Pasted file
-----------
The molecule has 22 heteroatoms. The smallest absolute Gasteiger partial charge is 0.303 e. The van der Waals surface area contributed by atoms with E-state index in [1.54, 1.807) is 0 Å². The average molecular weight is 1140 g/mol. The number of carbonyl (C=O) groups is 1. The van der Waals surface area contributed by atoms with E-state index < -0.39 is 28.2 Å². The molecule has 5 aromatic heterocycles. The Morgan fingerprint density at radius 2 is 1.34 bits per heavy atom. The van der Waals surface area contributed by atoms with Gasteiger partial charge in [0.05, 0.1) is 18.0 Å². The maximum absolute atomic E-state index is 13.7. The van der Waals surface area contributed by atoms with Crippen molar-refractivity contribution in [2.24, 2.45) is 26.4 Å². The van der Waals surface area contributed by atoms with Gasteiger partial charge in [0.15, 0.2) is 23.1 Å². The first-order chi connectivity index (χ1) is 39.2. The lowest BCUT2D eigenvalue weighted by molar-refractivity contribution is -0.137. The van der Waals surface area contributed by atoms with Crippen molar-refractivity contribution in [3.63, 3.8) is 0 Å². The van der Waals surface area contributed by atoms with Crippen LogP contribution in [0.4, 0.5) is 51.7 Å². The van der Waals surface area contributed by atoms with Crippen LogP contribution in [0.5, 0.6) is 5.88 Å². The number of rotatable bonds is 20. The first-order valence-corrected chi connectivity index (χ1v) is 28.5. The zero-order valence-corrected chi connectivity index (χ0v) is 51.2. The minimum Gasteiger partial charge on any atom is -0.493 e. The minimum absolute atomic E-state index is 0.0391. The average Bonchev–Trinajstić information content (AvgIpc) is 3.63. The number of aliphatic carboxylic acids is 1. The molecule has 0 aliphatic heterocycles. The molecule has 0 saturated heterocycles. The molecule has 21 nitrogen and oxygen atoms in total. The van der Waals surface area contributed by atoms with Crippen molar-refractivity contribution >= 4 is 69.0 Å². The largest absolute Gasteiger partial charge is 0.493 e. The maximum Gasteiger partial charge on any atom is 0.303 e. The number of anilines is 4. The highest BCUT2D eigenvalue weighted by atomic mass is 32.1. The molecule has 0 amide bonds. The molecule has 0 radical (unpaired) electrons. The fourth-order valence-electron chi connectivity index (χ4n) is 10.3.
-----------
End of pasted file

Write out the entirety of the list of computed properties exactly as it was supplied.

The molecule has 22 heteroatoms. The smallest absolute Gasteiger partial charge is 0.303 e. The van der Waals surface area contributed by atoms with E-state index in [1.54, 1.807) is 0 Å². The average molecular weight is 1140 g/mol. The number of carbonyl (C=O) groups is 1. The van der Waals surface area contributed by atoms with E-state index < -0.39 is 28.2 Å². The molecule has 5 aromatic heterocycles. The Morgan fingerprint density at radius 2 is 1.34 bits per heavy atom. The van der Waals surface area contributed by atoms with Gasteiger partial charge in [0.05, 0.1) is 18.0 Å². The maximum absolute atomic E-state index is 13.7. The van der Waals surface area contributed by atoms with Crippen molar-refractivity contribution in [2.24, 2.45) is 26.4 Å². The van der Waals surface area contributed by atoms with Gasteiger partial charge in [0.15, 0.2) is 23.1 Å². The first-order chi connectivity index (χ1) is 39.2. The lowest BCUT2D eigenvalue weighted by molar-refractivity contribution is -0.137. The van der Waals surface area contributed by atoms with Crippen molar-refractivity contribution in [3.63, 3.8) is 0 Å². The van der Waals surface area contributed by atoms with Crippen LogP contribution in [0.4, 0.5) is 51.7 Å². The van der Waals surface area contributed by atoms with Crippen LogP contribution in [0.5, 0.6) is 5.88 Å². The number of rotatable bonds is 20. The first-order valence-corrected chi connectivity index (χ1v) is 28.5. The zero-order valence-corrected chi connectivity index (χ0v) is 51.2. The minimum Gasteiger partial charge on any atom is -0.493 e. The minimum absolute atomic E-state index is 0.0391. The average Bonchev–Trinajstić information content (AvgIpc) is 3.63. The number of aliphatic carboxylic acids is 1. The molecule has 0 aliphatic heterocycles. The molecule has 0 saturated heterocycles. The molecule has 21 nitrogen and oxygen atoms in total. The van der Waals surface area contributed by atoms with Crippen molar-refractivity contribution >= 4 is 69.0 Å². The largest absolute Gasteiger partial charge is 0.493 e. The maximum Gasteiger partial charge on any atom is 0.303 e. The number of anilines is 4. The highest BCUT2D eigenvalue weighted by atomic mass is 32.1. The molecule has 0 amide bonds. The molecule has 0 radical (unpaired) electrons. The fourth-order valence-electron chi connectivity index (χ4n) is 10.3.